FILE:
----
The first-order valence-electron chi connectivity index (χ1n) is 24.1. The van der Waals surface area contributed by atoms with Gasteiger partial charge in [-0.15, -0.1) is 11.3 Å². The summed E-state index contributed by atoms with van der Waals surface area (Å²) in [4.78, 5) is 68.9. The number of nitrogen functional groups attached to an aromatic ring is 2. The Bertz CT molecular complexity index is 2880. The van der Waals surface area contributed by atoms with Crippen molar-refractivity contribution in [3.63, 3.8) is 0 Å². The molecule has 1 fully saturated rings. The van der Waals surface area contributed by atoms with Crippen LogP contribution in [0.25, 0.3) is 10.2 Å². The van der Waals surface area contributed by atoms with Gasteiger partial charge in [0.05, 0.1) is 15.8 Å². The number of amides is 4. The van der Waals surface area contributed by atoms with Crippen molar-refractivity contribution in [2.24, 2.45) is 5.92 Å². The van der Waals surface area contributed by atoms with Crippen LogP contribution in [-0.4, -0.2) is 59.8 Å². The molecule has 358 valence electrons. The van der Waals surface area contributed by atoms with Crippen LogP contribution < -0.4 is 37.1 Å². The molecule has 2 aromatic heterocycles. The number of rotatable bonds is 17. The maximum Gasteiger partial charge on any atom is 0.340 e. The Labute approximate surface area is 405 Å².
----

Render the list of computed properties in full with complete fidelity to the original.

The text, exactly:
The first-order valence-electron chi connectivity index (χ1n) is 24.1. The van der Waals surface area contributed by atoms with Gasteiger partial charge in [-0.15, -0.1) is 11.3 Å². The summed E-state index contributed by atoms with van der Waals surface area (Å²) in [4.78, 5) is 68.9. The number of nitrogen functional groups attached to an aromatic ring is 2. The Bertz CT molecular complexity index is 2880. The van der Waals surface area contributed by atoms with Crippen molar-refractivity contribution in [3.63, 3.8) is 0 Å². The molecule has 1 fully saturated rings. The van der Waals surface area contributed by atoms with Crippen LogP contribution in [0.25, 0.3) is 10.2 Å². The van der Waals surface area contributed by atoms with Gasteiger partial charge in [0.05, 0.1) is 15.8 Å². The number of amides is 4. The van der Waals surface area contributed by atoms with Crippen molar-refractivity contribution in [2.24, 2.45) is 5.92 Å². The van der Waals surface area contributed by atoms with Crippen LogP contribution in [-0.4, -0.2) is 59.8 Å². The molecule has 358 valence electrons. The van der Waals surface area contributed by atoms with Crippen LogP contribution < -0.4 is 37.1 Å². The molecule has 2 aromatic heterocycles. The number of rotatable bonds is 17. The maximum Gasteiger partial charge on any atom is 0.340 e. The Labute approximate surface area is 405 Å².